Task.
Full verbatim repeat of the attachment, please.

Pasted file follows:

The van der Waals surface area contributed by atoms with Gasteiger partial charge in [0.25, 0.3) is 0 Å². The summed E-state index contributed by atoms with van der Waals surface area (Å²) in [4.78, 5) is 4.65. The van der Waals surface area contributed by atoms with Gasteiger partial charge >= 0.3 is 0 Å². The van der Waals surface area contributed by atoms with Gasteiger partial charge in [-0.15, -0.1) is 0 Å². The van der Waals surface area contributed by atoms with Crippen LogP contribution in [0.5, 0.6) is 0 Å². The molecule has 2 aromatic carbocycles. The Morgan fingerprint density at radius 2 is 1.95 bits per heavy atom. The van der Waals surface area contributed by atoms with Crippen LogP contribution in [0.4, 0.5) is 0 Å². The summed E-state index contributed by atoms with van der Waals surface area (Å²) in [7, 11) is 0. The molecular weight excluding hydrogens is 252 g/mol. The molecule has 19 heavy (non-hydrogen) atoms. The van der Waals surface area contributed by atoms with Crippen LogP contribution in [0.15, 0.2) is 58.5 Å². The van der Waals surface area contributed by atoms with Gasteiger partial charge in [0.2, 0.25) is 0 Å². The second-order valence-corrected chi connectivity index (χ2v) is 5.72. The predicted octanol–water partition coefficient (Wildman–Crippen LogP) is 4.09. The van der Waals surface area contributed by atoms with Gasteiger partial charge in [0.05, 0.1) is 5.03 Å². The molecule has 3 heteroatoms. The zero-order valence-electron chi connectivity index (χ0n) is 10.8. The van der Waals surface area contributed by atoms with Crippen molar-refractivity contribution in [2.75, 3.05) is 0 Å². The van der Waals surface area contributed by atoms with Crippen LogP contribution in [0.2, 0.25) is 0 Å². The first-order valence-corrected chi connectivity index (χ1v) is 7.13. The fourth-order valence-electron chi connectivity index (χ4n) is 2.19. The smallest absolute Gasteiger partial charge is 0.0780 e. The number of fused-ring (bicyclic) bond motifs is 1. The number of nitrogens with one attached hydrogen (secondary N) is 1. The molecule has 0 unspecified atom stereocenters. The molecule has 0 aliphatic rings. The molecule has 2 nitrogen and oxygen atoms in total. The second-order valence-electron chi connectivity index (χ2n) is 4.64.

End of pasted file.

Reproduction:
The van der Waals surface area contributed by atoms with Gasteiger partial charge in [0.25, 0.3) is 0 Å². The summed E-state index contributed by atoms with van der Waals surface area (Å²) in [4.78, 5) is 4.65. The van der Waals surface area contributed by atoms with Gasteiger partial charge >= 0.3 is 0 Å². The van der Waals surface area contributed by atoms with Gasteiger partial charge in [-0.15, -0.1) is 0 Å². The van der Waals surface area contributed by atoms with Crippen LogP contribution in [0.5, 0.6) is 0 Å². The molecule has 2 aromatic carbocycles. The Morgan fingerprint density at radius 2 is 1.95 bits per heavy atom. The van der Waals surface area contributed by atoms with Crippen LogP contribution in [0.4, 0.5) is 0 Å². The summed E-state index contributed by atoms with van der Waals surface area (Å²) in [7, 11) is 0. The molecular weight excluding hydrogens is 252 g/mol. The molecule has 19 heavy (non-hydrogen) atoms. The van der Waals surface area contributed by atoms with Crippen LogP contribution in [0.15, 0.2) is 58.5 Å². The van der Waals surface area contributed by atoms with Gasteiger partial charge in [0.2, 0.25) is 0 Å². The second-order valence-corrected chi connectivity index (χ2v) is 5.72. The predicted octanol–water partition coefficient (Wildman–Crippen LogP) is 4.09. The van der Waals surface area contributed by atoms with Gasteiger partial charge in [0.05, 0.1) is 5.03 Å². The molecule has 3 heteroatoms. The zero-order valence-electron chi connectivity index (χ0n) is 10.8. The van der Waals surface area contributed by atoms with Crippen molar-refractivity contribution in [2.75, 3.05) is 0 Å². The van der Waals surface area contributed by atoms with Crippen LogP contribution in [0.2, 0.25) is 0 Å². The first-order valence-corrected chi connectivity index (χ1v) is 7.13. The fourth-order valence-electron chi connectivity index (χ4n) is 2.19. The smallest absolute Gasteiger partial charge is 0.0780 e. The number of fused-ring (bicyclic) bond motifs is 1. The number of nitrogens with one attached hydrogen (secondary N) is 1. The molecule has 0 unspecified atom stereocenters. The molecule has 0 aliphatic rings. The molecule has 2 nitrogen and oxygen atoms in total. The second-order valence-electron chi connectivity index (χ2n) is 4.64.